Filing 11

MEMORANDUM OPINION. Signed by Judge Colleen Kollar-Kotelly on May 15, 2011. (lcckk1)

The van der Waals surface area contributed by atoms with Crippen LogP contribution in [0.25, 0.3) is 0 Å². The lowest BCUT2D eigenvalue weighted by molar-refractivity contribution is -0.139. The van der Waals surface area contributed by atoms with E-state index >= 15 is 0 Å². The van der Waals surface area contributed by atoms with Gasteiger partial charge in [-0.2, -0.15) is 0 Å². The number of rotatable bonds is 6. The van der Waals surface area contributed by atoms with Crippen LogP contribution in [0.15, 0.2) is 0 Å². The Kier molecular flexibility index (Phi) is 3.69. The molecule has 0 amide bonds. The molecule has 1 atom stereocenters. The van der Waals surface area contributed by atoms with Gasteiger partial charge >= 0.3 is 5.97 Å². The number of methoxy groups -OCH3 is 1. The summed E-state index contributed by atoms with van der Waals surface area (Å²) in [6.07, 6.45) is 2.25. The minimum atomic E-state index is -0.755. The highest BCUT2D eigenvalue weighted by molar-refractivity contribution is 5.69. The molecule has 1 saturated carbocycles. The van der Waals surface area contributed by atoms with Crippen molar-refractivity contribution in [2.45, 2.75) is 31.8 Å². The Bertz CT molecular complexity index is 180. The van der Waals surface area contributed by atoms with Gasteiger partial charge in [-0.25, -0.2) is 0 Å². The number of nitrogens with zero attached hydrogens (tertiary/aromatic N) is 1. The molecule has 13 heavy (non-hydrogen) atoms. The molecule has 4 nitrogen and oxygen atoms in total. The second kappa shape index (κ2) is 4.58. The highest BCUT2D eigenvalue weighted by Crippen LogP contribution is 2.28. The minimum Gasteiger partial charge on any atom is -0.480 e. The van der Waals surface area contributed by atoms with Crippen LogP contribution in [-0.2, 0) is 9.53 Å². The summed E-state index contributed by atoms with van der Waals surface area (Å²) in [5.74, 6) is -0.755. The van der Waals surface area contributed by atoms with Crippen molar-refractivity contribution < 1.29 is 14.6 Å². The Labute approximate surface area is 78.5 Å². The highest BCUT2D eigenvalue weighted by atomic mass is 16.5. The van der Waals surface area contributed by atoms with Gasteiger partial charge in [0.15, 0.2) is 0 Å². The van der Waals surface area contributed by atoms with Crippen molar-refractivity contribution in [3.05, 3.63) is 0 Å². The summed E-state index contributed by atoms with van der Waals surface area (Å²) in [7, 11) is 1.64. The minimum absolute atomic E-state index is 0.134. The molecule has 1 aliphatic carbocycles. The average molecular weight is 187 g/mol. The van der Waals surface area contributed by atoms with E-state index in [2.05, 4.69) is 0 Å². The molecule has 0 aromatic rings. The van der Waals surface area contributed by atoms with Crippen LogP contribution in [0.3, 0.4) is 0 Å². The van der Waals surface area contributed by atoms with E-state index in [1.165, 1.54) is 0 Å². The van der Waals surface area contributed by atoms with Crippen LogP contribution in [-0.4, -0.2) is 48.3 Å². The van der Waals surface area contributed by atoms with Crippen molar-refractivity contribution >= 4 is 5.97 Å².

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UNITED STATES DISTRICT COURT FOR THE DISTRICT OF COLUMBIA MCGINN, SMITH & CO., INC. et al., Plaintiffs, v. Civil Action No. 11-825 (CKK) FINANCIAL INDUSTRY REGULATORY AUTHORITY, Defendant. MEMORANDUM OPINION (May 15, 2011) This action was filed on May 2, 2011 by pro se Plaintiffs David L. Smith and Timothy M. McGinn for injunctive relief against Defendant Financial Industry Regulatory Authority (“FINRA”).1 Plaintiffs seek to compel FINRA to stay a disciplinary proceeding that is scheduled to begin on May 16, 2011 until the conclusion of a civil proceeding pending against Plaintiffs in the United States District Court for the Northern District of New York, SEC v. McGinn, Smith & Co., No. 10-cv-457 (GLS) (DRH) (N.D.N.Y. filed Apr. 20, 2010). Although the disciplinary proceeding was scheduled to occur just two weeks after the Complaint was filed, Plaintiffs did not initially file this action with a request for a temporary restraining order or a preliminary injunction. On May 10, 2011, counsel for FINRA contacted the Court by telephone and 1 The firm McGinn, Smith & Co., Inc. is also named as a plaintiff in this action, but it is not represented by counsel in this proceeding. Corporations, partnerships, and associations may not appear in federal court pro se and must act through licensed counsel. See Rowland v. Cal. Men’s Colony, 506 U.S. 194, 201-02 (1993). Furthermore, the Court has received a letter from the receiver that has been appointed to manage the affairs of McGinn, Smith & Co., Inc. stating that he did consent to this lawsuit. Therefore, the Court shall only recognize David L. Smith and Timothy M. McGinn as proper plaintiffs in this action. informed the Court that FINRA had received by mail a copy of a motion for temporary restraining order that Plaintiffs appeared to be filing with the Court. The Court informed counsel for FINRA that the Clerk of the Court had not yet received any motion for temporary restraining order (“TRO”) filed by the Plaintiffs but requested that FINRA file an opposition to the motion by May 11, 2011, which they did. On May 12, 2011, the Clerk of the Court received and docketed Plaintiffs’ motion. Plaintiffs filed a reply to FINRA’s opposition on May 13, 2011. Accordingly, the parties have fully briefed Plaintiffs’ motion for TRO and the issues presented are ripe for resolution. For the reasons explained below, the Court finds that because Congress has vested judicial review of FINRA disciplinary proceedings exclusively with the Courts of Appeals, this Court lacks jurisdiction to hear Plaintiffs’ request for a stay of the FINRA discplinary proceeding. Furthermore, the Court finds that transfer in lieu of dismissal is not in the interest of justice because Plaintiffs are not likely to succeed on the merits of their claim for injunctive relief and they have not demonstrated that they will suffer irreparable harm as a result of the FINRA disciplinary proceeding. Accordingly, the Court shall deny Plaintiffs’ [8] Motion for Temporary Restraining Order and dismiss this action for lack of subject matter jurisdiction. I. BACKGROUND The following facts are drawn from the allegations in Plaintiffs’ Complaint as well as the exhibits attached to FINRA’s opposition to Plaintiffs’ request for a TRO. Because of the expedited briefing schedule, the parties have presented the Court with a limited record, and the Court’s ruling is necessarily based on the limited record provided by the parties. 2 A. Statutory and Regulatory Background Financial Industry Regulatory Authority, Inc. (“FINRA”) is a private not-for-profit corporation and a self-regulatory organization that is registered with the Securities and Exchange Commission (“SEC”) as a national securities association pursuant to § 15A of the Securities Exchange Act of 1934 (“Exchange Act”), 15 U.S.C. § 73o-3. Nat’l Ass’n of Sec. Dealers, Inc. v. SEC, 431 F.3d 803, 804 (D.C. Cir. 2005).2 “By virtue of its statutory authority, [FINRA] wears two institutional hats: it serves as a professional association, promoting the interests of its members, and it servers as a quasi-governmental agency, with express statutory authority to adjudicate actions against members who are accused of illegal securities practices and to sanction members found to have violated the Exchange Act or . . . [SEC] regulations issued pursuant thereto.” Id. (internal citations omitted); 15 U.S.C. § 78o-3(b)(7). Disciplinary actions brought by FINRA’s Department of Enforcement may be adjudicated before a FINRA Hearing Panel and appealed to the FINRA National Adjudicatory Council. 431 F.3d at 804. FINRA must notify the SEC of any final disciplinary action taken against a member. 15 U.S.C. § 78s(d)(1). The SEC may review FINRA’s decision de novo pursuant to a petition from the aggrieved member; the SEC may also review the action sua sponte. Id. § 78s(d)-(e); 431 F.3d at 804. A person aggrieved by a final order of the SEC may obtain judicial review by filing a petition with the United States Court of Appeals for the District of Columbia Circuit or for the circuit in which he resides or has his principal place of business. 15 U.S.C. § 78y(a)(1). This statutory system authorizing self-regulatory organizations to act as quasi-governmental agencies in disciplining 2 Prior to 2007, FINRA was known by its prior name, National Association of Securities Dealers, Inc. (“NASD”). 3 members for federal securities law violations has existed for over 70 years. See Nat’l Ass’n of Sec. Dealers v. SEC, 431 F.3d at 804. B. Factual Background Plaintiffs David L. Smith and Timothy M. McGinn are part owners of McGinn, Smith & Co., Inc. (the “Firm”), which is based in Albany, New York and conducts a general securities business. See Compl., Ex. 1 (FINRA Dept. of Enforcement Complaint) ¶ 10. The Firm has been a member of FINRA since 1981, and Plaintiffs have each been registered with FINRA as general securities principals since November 25, 1980. Id. ¶¶ 10, 11 & 14. On April 5, 2010, FINRA’s Department of Enforcement filed a complaint with the FINRA Office of Hearing Officers alleging that Plaintiffs and the Firm conducted four fraudulent unregistered securities offerings between September 2003 and November 2006. See generally id. Among other things, the complaint accused Plaintiff Smith of misusing funds for his own personal use, accused Smith and the Firm of making misrepresentations to investors, failing to establish and maintain a supervisory system to ensure compliance with applicable securities laws and regulations and FINRA rules, and accused Plaintiffs of providing FINRA with falsified documents. Id. The Department of Enforcement requested relief in the form of sanctions, including disgorgement of ill-gotten gains, and a finding that the Firm and Smith had willfully violated securities laws and regulations. Because FINRA believed that Plaintiffs had violated securities laws and regulations, FINRA referred the matter to the SEC for further investigation. The SEC commenced its own formal investigation on January 5, 2010. See Def.’s Ex. 1 (Memorandum Decision and Order, SEC v. McGinn, Smith & Co. (N.D.N.Y. Jan. 5, 2011)) at 4. FINRA provided the SEC with 4 evidence from its investigation, which included testimony from Plaintiffs. Id. On April 20, 2010, the SEC filed a civil action against Plaintiffs and the Firm in the U.S. District Court for the Northern District of New York alleging that Plaintiffs had violated the antifraud provisions of the Exchange Act and other securities laws and regulations. The federal court appointed a receiver to take possession of the Firm and its related assets and entities and enjoined any person from taking actions that would interfere with the taking control, possession, or management of these assets. See Def.’s Ex. 3 (Order to Show Cause, Temporary Restraining Order, and Order Freezing Assets and Granting Other Relief). On July 8, 2010, the hearing officer presiding over the FINRA enforcement action issued an order staying the proceeding against McGinn, Smith & Co. based on the federal court’s order. See Def.’s Ex. 4 (Order Staying Proceeding Against McGinn, Smith & Co. and Directing Remaining Parties to File Proposed Hearing Schedule). On July 28, 2010, the FINRA hearing officer issued a scheduling order setting the dates for the hearing as May 2-20, 2011. See Compl., Ex. 3 (Scheduling Order). On January 12, 2011, Plaintiffs’ counsel withdrew from the FINRA proceeding. See id., Ex. 4 (Amended Scheduling Order). The hearing officer issued an amended scheduling order on February 15, 2011, which set the hearing for May 16-26, 2011 in Albany, New York. Id. On March 21, 2011, the FINRA hearing officer conducted a telephonic pre-hearing conference. See Compl., Ex. 6 (Order Denying Respondents’ Oral Motion for Stay). Plaintiffs represented themselves during the conference and requested that the disciplinary proceeding be stayed until after the SEC action is concluded. Id. Plaintiffs informed the hearing officer that the SEC action was in the initial discovery phase, that 50 depositions would be scheduled between May and December 2011, that some depositions may conflict with the dates set for the FINRA 5 hearing, and that a trial date had been set in March 2012 for the SEC matter. Id. Plaintiffs argued to the hearing officer that they could not defend themselves in the disciplinary proceeding because they were unable to obtain the books and records of the Firm, which were now in the possession of the SEC and/or the appointed receiver. Id. Plaintiffs suggested that if a stay were granted, they would be willing to consent not to reenter the securities industry for the duration of the stay. Id. The FINRA Department of Enforcement opposed the stay, noting that the hearing dates had initially been set in July 2010. Id. It also represented that it had provided Plaintiffs with discovery consisting of approximately 30,000 pages of documents several months earlier and that it was incapable of providing Plaintiffs with access to documents in the possession of third parties. Id. The FINRA hearing officer denied Plaintiffs’ request for a stay. In reaching his decision, the hearing officer cited the age of the case, the fact that the Department of Enforcement had provided extensive discovery materials, the uncertainty as to when the SEC case would conclude, the fact that lengthy delays increase the difficulty of reaching a fair resolution of the issues presented, and the importance to the parties and the investing public of reaching a fair and expeditious resolution of the case. Id. As part of their defense in the SEC action, Plaintiffs contend that the testimony they gave to FINRA was compelled in violation of their Fifth Amendment rights against self-incrimination because FINRA was allegedly acting on behalf of the SEC in compelling their testimony. See Def.’s Ex. 1 at 4-5. To discover evidence supporting this defense, Plaintiffs served interrogatories on the SEC and subpoenas on FINRA and its employees seeking information relating to their investigations. Id. at 5. FINRA moved to quash the subpoenas, and the court granted FINRA’s motion. The court held that Plaintiffs had failed to establish that FINRA was 6 acting on behalf of the SEC in conducting its own investigation and sharing evidence with the SEC. See id. at 15-17. FINRA had provided the court with declarations from officials who explicitly denied that FINRA took any action in its investigation at the request of the SEC. See id. at 15-16. C. Plaintiffs’ Complaint and Motion for TRO In their Complaint in this action, Plaintiffs ask the Court to order that the FINRA disciplinary proceeding and hearing scheduled for May 16-26, 2011 in Albany, New York be stayed until the conclusion of the SEC action pending the Northern District of New York. Plaintiffs allege that “FINRA has repeatedly violated the Complainants [sic] civil rights as a result of an unconstitutional state action by FINRA acting as a proxy for the federal government (SEC).” Compl. at 1.3 Plaintiffs generally allege that FINRA has been and continues to work in collusion with the SEC. Plaintiffs argue that the SEC did not conduct an independent investigation before filing its complaint and relied entirely on FINRA’s investigation. Id. at 11. They claim that the only reason the FINRA hearing officer granted a stay with respect to the Firm and not with respect to Plaintiffs is because the SEC wants the disciplinary proceeding to go forward so that the SEC can gain advantage over Plaintiffs in the civil action. Id. at 1. Plaintiffs contend that the hearing should not go forward as scheduled because the hearing will disclose Plaintiffs’ defenses, which Plaintiffs allege will then be used by the SEC to its advantage in the civil action. Id. at 2-3. Plaintiffs also contend that an adverse ruling would be used by the SEC 3 Although Plaintiffs’ Complaint does contain some numbered paragraphs, it also contains many unnumbered paragraphs and is not paginated. The Court shall refer to the first page after the table of contents as page one and sequentially number the following pages for ease of reference. 7 at trial. Id. at 3. Plaintiffs complain that they do not have access to all the documents and records they need to defend themselves in the FINRA proceeding. Id. Plaintiffs also argue that defending the SEC action requires their full attention and therefore they cannot mount an adequate defense in the FINRA hearing. Id. at 7. Plaintiffs claim that they will be irreparably harmed if the FINRA proceeding is allowed to go forward because it will compromise their ability to defend the SEC action. Compl. at 12. Plaintiffs claim that they will “lose precious time that cannot be recovered if forced to devote that time to defending themselves in the FINRA action.” Id. Plaintiffs also contend that the SEC will be able to use the transcript of the hearing to its advantage in the enforcement action. Id. In their motion for TRO, Plaintiffs essentially repeat the allegations in their Complaint. II. LEGAL STANDARD “The standard for issuance of the ‘extraordinary and drastic remedy’ of a temporary restraining order or a preliminary injunction is very high, and by now very well established.” RCM Techs., Inc. v. Beacon Hill Staffing Grp., LLC, 502 F. Supp. 2d 70, 72-73 (D.D.C. 2007) (citing Mazurek v. Armstrong, 520 U.S. 968, 972 (1997)). The moving party must show: (1) a substantial likelihood of success on the merits, (2) that it would suffer irreparable injury if the injunctive relief were not granted, (3) that an injunction would not substantially injure other interested parties, and (4) that the public interest would be furthered by the injunction. Chaplaincy of Full Gospel Churches v. England, 454 F.3d 290, 297 (D.C. Cir. 2006); Hall v. Daschle, 599 F. Supp. 2d 1, 6 n.2 (D.D.C. 2009) (“[t]he same standard applies to both temporary restraining orders and to preliminary injunctions”). The moving party bears the burden of persuasion and must demonstrate, “by a clear showing,” that the requested relief is warranted. 8 Chaplaincy of Full Gospel Churches, 454 F.3d at 297. “The four factors have typically been evaluated on a ‘sliding scale.’” Davis v. Pension Benefit Guar. Corp., 571 F.3d 1288, 1291 (D.C. Cir. 2009). Under this sliding scale, “[i]f the movant makes an unusually strong showing on one of the factors, then it does not necessarily have to make as strong a showing on another factor.” Id. at 1291-92. “It is particularly important for the [movant] to demonstrate a substantial likelihood of success on the merits.” Barton v. District of Columbia, 131 F. Supp. 2d 236, 242 (D.D.C. 2001) (citing Benten v. Kessler, 505 U.S. 1084, 1085 (1992)). If the movant fails to do so, inquiry into the remaining factors is unnecessary, for the injunctive relief must be denied on that ground alone. See Transohio Sav. Bank v. Dir., Off. of Thrift Supervision, 967 F.2d 598, 614 (D.C. Cir. 1992) (affirming denial of preliminary injunction where the district court properly concluded that the plaintiff had “no likelihood of success on the merits”); Katz v. Georgetown Univ., 246 F.3d 685, 688 (D.C. Cir. 2001) (“although we apply a four-factor test in weighing a request for a preliminary injunction, such relief never will be granted unless a claimant can demonstrate ‘a fair ground for litigation’”); Taylor v. Resolution Trust Corp., 56 F.3d 1497, 1507 (D.C. Cir. 1995) (“Given the inadequacy of [plaintiff]’s prospects for success on the merits, there may be no showing of irreparable injury that would entitle him to injunctive relief.”), amended on other grounds on reh’g, 66 F.3d 1226 (D.C. Cir. 1995). In addition, the movant must establish that irreparable injury must be likely, “not just a possibility.” Winter v. Natural Res. Def. Council, Inc., 129 S. Ct. 365, 375 (2008). III. DISCUSSION In its opposition to Plaintiffs’ motion for a TRO, FINRA argues that this Court lacks 9 subject matter jurisdiction to entertain Plaintiffs’ Complaint because Congress has vested exclusive judicial review of FINRA’s decisions in the Courts of Appeals.4 Before it can reach the merits of Plaintiffs’ request for a TRO, the Court must ensure that it has subject matter jurisdiction over this action. A. Subject Matter Jurisdiction Plaintiffs’ Complaint does not contain a short and plain statement of the grounds for the Court’s jurisdiction as required by Federal Rule of Civil Procedure 8(a)(1), and Plaintiffs do not identify the source of this Court’s jurisdiction in their TRO filings. Since Plaintiffs appear to be asserting a claim for violation of their constitutional rights, the Court would ordinarily have jurisdiction under the “federal question” statute, 28 U.S.C. § 1331. However, FINRA argues that because Congress established a statutory scheme vesting final review of FINRA disciplinary action in the Courts of Appeals, the district courts lack jurisdiction to review FINRA’s actions. FINRA’s argument is based on the D.C. Circuit’s decision in Telecommunications Research and Action Center v. FCC, 750 F.2d 70 (D.C. Cir. 1984) (“TRAC”). In that case, the court was asked to consider whether the district court had jurisdiction over a lawsuit seeking to compel the Federal Communications Commission to rule on certain matters that were pending before the agency on the ground that the FCC had unreasonably delayed making a ruling. By statute, judicial review of the FCC’s final action was available only in the Court of Appeals. 4 FINRA also argues that the Court should dismiss Plaintiffs’ request for a stay based on the failure to exhaust administrative remedies. While that may provide an appropriate basis for dismissal in some circumstances, see First Jersey Sec., Inc. v. Bergen, 605 F.2d 690, 695 (3d Cir. 1979), FINRA has not identified for the Court what administrative remedies were available to Plaintiffs to appeal the denial of their request for a stay. Accordingly, the Court cannot conclude based on the record before it whether exhaustion is a proper ground for dismissal. 10 After carefully considering the issue, the D.C. Circuit held that “where a statute commits review of agency action to the Court of Appeals, any suit seeking relief that might affect the Circuit Court’s future jurisdiction is subject to the exclusive review of the Court of Appeals.” Id. at 75 (emphasis original). The court held that “[b]ecause the statutory obligation of a Court of Appeals to review on the merits may be defeated by an agency that fails to resolve disputes, a Circuit Court may resolve claims of unreasonable delay in order to protect its future jurisdiction.” Id. at 76. Relying on TRAC, Judge Henry H. Kennedy has ruled that the district courts lack jurisdiction over complaints seeking to enjoin NASD disciplinary proceedings. See Marchiano v. Nat’l Ass’n of Sec. Dealers, Inc., 134 F. Supp. 2d 90 (D.D.C. 2001). Judge Kennedy first concluded that based on the special review procedures in the Exchange Act, Congress had vested the Courts of Appeals with exclusive jurisdiction to review final NASD disciplinary rulings after they are reviewed by the SEC. Id. at 93. Judge Kennedy then concluded that the relief requested by the plaintiffs, i.e., a permanent injunction against enforcement, would prevent NASD from issuing a final order and therefore preclude review by the Court of Appeals. Id. Plaintiffs argue that they are merely requesting a stay of the FINRA disciplinary proceeding pending the outcome of the SEC enforcement action in Northern District of New York, and therefore the relief they are requesting would not deprive the Court of Appeals of the opportunity to review FINRA’s final order. However, Plaintiffs are effectively requesting an indefinite stay, as it is uncertain whether the SEC’s enforcement action will conclude as scheduled in March 2012. Such a substantial delay could certainly be said to affect the future jurisdiction of the Court of Appeals. Furthermore, Plaintiffs’ Complaint broadly alleges that 11 FINRA has acted and continues to act illegally as an agent for the SEC in pursuing discipline against them. Plaintiffs are effectively challenging the manner in which FINRA has decided to investigate and conduct disciplinary hearings against them. Such an attack almost certainly implicates issues that would be addressed by the Court of Appeals upon final review of FINRA’s ruling. See Ohio Edison Co. v. Zech, 701 F. Supp. 4, 6 (D.D.C. 1988) (“[I]t is now well recognized that TRAC applies to cases in which there are allegations of bias within an agency or that the agency is improperly motivated.”). Therefore, the exercise of jurisdiction by this Court would create potentially duplicative and conflicting review and frustrate the compelling policy considerations that favor the exclusive jurisdiction of the Courts of Appeals. See TRAC, 750 F.2d at 78. Moreover, the D.C. Circuit has recognized that “[s]tays of administrative action are properly sought in [the Court of Appeals] under a writ of mandamus, ” Cmty. Nutrition Inst. v. Young, 773 F.2d 1356, 1362 (D.C. Cir. 1985) (citing In re GTE Service Corp., 762 F.2d 1024, 1026 (D.C. Cir. 1985)), and “[t]he exclusive grant of jurisdiction to the Court of Appeals means that mandamus to obtain a stay also is available only in [the Court of Appeals],” id. (citing TRAC, 750 F.2d at 78-79). Accordingly, the Court finds that the relief requested by Plaintiffs may affect the future jurisdiction of the Court of Appeals, and therefore the Court lacks subject matter jurisdiction under the rule in TRAC. Plaintiffs must request relief directly from the appropriate Court of Appeals. B. Dismissal or Transfer Under 28 U.S.C. § 1631 When this Court finds that it lacks jurisdiction over an action, it “shall, if it is in the interest of justice, transfer . . . [the] action . . . to any other such court in which the action . . . 12 could have been brought at the time it was filed . . . .” 28 U.S.C. § 1631. Accordingly, the Court must determine whether it is in the interest of justice to transfer this action to the appropriate Court of Appeals in lieu of dismissing it. Due to the emergency nature of the relief requested by Plaintiffs, the Court shall review the factors relevant for determining whether such relief is warranted. See Haugh v. Booker, 210 F.3d 1147, 1150 (10th Cir. 2000) (“[A] court is authorized to consider the consequences of a transfer by taking a ‘peek at the merits’ to avoid raising false hopes and wasting judicial resources that would result from transferring a case which is clearly doomed.”) (citing Phillips v. Seiter, 173 F.3d 609, 610-11 (7th Cir. 1999)). The most critical factors are likelihood of success on the merits and irreparable harm. With respect to success on the merits, it appears that Plaintiffs will have difficulty establishing a meritorious claim that could justify the extraordinary relief they have requested. Indeed, the contours of Plaintiffs’ claim are not entirely clear from the Complaint or from Plaintiffs’ motion for TRO. Plaintiffs refer to “unconstitutional state action” by FINRA acting on behalf of the SEC, but they do not explain which of their constitutional rights FINRA is allegedly violating by denying their request for a stay. One possibility is that Plaintiffs are seeking to protect their Fifth Amendment rights against self-incrimination, but there is no indication that Plaintiffs will be compelled to testify as part of the FINRA hearing. Plaintiffs also might be relying on their Fifth Amendment rights to due process, but it is unclear what process Plaintiffs believe they are due. Regardless of which constitutional rights Plaintiffs claim are being violated, Plaintiffs cannot prevail unless they demonstrate that FINRA’s actions are “fairly attributable” to the SEC. See Lugar v. Edmondson Oil Co., 457 U.S. 922, 937 (1982). Courts have repeatedly held that FINRA is a private entity and not a government functionary. See D.L. 13 Cromwell Investments, Inc. v. NASD Regulation, Inc., 279 F.3d 155, 162 (2d Cir. 2002) (citing cases). The government “normally can be held responsible for a private decision only when it has exercised coercive power or has provided such significant encouragement, either overt or covert, that the choice must in law be deemed to be that of the [government].” Blum v. Yaretsky, 457 U.S. 991, 1004 (1982). Plaintiffs have not alleged specific facts that demonstrate coercion or significant encouragement by the SEC with respect to FINRA’s investigation of Plaintiffs. The fact that FINRA shared information with the SEC does not establish that FINRA was acting on its behalf. Furthermore, the court in the SEC action reviewed Plaintiffs’ state action claim and determined that there was not enough evidence to support it, relying in part on declarations from FINRA officials who explicitly denied any collusion with or influence by the SEC. Therefore, it appears to the Court that Plaintiffs are highly unlikely to succeed on the merits of their claim. With respect to the issue of irreparable harm, Plaintiffs’ arguments are not much more appealing. Plaintiffs complain that the FINRA hearing will deprive them of necessary time to prepare their defense in the SEC action. But the FINRA hearing is scheduled to last only ten days in May 2011, and the trial of the SEC action is scheduled for March 2012; therefore, the FINRA hearing is not a significant enough distraction for Plaintiffs that it could amount to irreparable harm. Moreover, courts have uniformly recognized that “[m]ere litigation expense, even substantial and unrecoupable cost, does not constitute irreparable injury.” Renegotiation Bd. v. Bannercraft Clothing Co., 415 U.S. 1, 24 (1974). Plaintiffs also argue that they will be prejudiced by disclosing their defenses during the FINRA hearing to their detriment in the SEC action. Neither Plaintiffs nor FINRA have 14 explained how the SEC might be able to use evidence from the FINRA hearing as part of the civil action, but the Court notes that Plaintiffs are not entirely without recourse, as the court overseeing that case has final say over what evidence may be used at trial. Furthermore, Plaintiffs indicate in their reply brief that the FINRA hearing officer has ruled that Plaintiffs are precluded from calling any witnesses or presenting any evidence in their defense due to their failure to timely disclose their witnesses and evidence. See Pls.’ Reply at 5. Therefore, as a practical matter, there will be little that Plaintiffs could disclose during the FINRA hearing that would prejudice their defense of the civil action. Finally, the harm Plaintiffs are complaining about would be present whenever there are parallel FINRA and SEC proceedings, and therefore it is doubtful that this harm could ever be deemed irreparable for purposes of awarding injunctive relief. Accordingly, it appears to the Court that Plaintiffs do not have a compelling argument that they will be irreparably harmed without a stay of the FINRA hearing. Based on its review of the most important factors relating to the award of emergency injunctive relief, the Court finds that it is not in the interest of justice to transfer Plaintiffs’ action to a Court of Appeals for disposition. Therefore, the Court shall dismiss this action for lack of subject matter jurisdiction. IV. CONCLUSION For the foregoing reasons, the Court finds that the relief requested by Plaintiffs in their Complaint and motion for TRO might affect the future jurisdiction of the Court of Appeals and therefore this Court lacks jurisdiction to grant the requested relief. Furthermore, the Court finds that transfer in lieu of dismissal is not in the interest of justice because Plaintiffs are not likely to succeed on the merits of their claim for injunctive relief and they have not demonstrated that they 15 will suffer irreparable harm as a result of the FINRA disciplinary proceeding. Accordingly, the Court shall deny Plaintiffs’ [8] Motion for Temporary Restraining Order and dismiss this action for lack of subject matter jurisdiction. An appropriate Order accompanies this Memorandum Opinion. /s/ COLLEEN KOLLAR-KOTELLY United States District Judge 16